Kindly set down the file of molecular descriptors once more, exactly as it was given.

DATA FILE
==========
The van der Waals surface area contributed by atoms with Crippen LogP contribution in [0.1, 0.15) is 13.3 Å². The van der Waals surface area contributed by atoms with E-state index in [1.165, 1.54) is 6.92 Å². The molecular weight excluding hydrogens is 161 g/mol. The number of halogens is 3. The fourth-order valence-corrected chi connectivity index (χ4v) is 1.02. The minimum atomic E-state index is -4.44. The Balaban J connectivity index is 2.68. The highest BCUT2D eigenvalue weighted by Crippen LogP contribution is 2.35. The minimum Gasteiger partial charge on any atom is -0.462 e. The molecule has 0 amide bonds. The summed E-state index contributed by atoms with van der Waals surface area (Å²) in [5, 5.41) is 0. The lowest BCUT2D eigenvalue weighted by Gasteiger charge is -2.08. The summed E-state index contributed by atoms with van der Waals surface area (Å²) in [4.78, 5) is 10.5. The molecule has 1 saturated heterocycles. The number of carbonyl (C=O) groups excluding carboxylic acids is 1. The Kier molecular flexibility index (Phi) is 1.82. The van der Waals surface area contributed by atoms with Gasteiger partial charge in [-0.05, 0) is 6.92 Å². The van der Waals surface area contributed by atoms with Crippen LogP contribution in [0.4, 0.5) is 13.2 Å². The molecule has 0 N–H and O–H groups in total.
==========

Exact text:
The van der Waals surface area contributed by atoms with Crippen LogP contribution in [0.1, 0.15) is 13.3 Å². The van der Waals surface area contributed by atoms with E-state index in [1.165, 1.54) is 6.92 Å². The molecular weight excluding hydrogens is 161 g/mol. The number of halogens is 3. The fourth-order valence-corrected chi connectivity index (χ4v) is 1.02. The minimum atomic E-state index is -4.44. The Balaban J connectivity index is 2.68. The highest BCUT2D eigenvalue weighted by Crippen LogP contribution is 2.35. The minimum Gasteiger partial charge on any atom is -0.462 e. The molecule has 0 amide bonds. The summed E-state index contributed by atoms with van der Waals surface area (Å²) in [5, 5.41) is 0. The lowest BCUT2D eigenvalue weighted by Gasteiger charge is -2.08. The summed E-state index contributed by atoms with van der Waals surface area (Å²) in [4.78, 5) is 10.5. The molecule has 1 saturated heterocycles. The number of carbonyl (C=O) groups excluding carboxylic acids is 1. The Kier molecular flexibility index (Phi) is 1.82. The van der Waals surface area contributed by atoms with Gasteiger partial charge in [-0.05, 0) is 6.92 Å². The van der Waals surface area contributed by atoms with Crippen LogP contribution in [0.4, 0.5) is 13.2 Å². The molecule has 0 N–H and O–H groups in total.